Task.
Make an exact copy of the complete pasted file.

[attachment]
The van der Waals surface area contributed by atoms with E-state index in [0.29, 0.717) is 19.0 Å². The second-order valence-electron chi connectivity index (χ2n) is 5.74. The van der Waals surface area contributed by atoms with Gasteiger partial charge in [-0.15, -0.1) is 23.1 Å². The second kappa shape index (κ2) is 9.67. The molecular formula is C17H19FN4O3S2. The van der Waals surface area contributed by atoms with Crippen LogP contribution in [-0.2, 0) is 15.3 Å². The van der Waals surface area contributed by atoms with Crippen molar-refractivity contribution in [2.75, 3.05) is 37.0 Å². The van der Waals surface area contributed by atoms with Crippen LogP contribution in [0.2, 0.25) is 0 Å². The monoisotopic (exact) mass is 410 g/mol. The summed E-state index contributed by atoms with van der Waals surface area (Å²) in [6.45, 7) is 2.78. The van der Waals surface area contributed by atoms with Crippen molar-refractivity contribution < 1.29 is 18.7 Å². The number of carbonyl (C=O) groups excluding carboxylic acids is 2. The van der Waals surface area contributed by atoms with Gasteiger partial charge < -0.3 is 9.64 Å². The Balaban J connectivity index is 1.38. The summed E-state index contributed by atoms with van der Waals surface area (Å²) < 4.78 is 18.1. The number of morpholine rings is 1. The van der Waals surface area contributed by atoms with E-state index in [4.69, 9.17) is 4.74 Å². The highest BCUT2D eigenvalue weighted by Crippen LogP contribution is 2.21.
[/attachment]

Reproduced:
The van der Waals surface area contributed by atoms with E-state index in [0.29, 0.717) is 19.0 Å². The second-order valence-electron chi connectivity index (χ2n) is 5.74. The van der Waals surface area contributed by atoms with Gasteiger partial charge in [-0.15, -0.1) is 23.1 Å². The second kappa shape index (κ2) is 9.67. The molecular formula is C17H19FN4O3S2. The van der Waals surface area contributed by atoms with Crippen LogP contribution in [-0.2, 0) is 15.3 Å². The van der Waals surface area contributed by atoms with Crippen molar-refractivity contribution in [2.75, 3.05) is 37.0 Å². The van der Waals surface area contributed by atoms with Crippen LogP contribution in [0.2, 0.25) is 0 Å². The monoisotopic (exact) mass is 410 g/mol. The summed E-state index contributed by atoms with van der Waals surface area (Å²) in [6.45, 7) is 2.78. The van der Waals surface area contributed by atoms with Crippen molar-refractivity contribution < 1.29 is 18.7 Å². The number of carbonyl (C=O) groups excluding carboxylic acids is 2. The van der Waals surface area contributed by atoms with Gasteiger partial charge < -0.3 is 9.64 Å². The Balaban J connectivity index is 1.38. The summed E-state index contributed by atoms with van der Waals surface area (Å²) < 4.78 is 18.1. The number of morpholine rings is 1. The van der Waals surface area contributed by atoms with E-state index in [4.69, 9.17) is 4.74 Å². The highest BCUT2D eigenvalue weighted by Crippen LogP contribution is 2.21.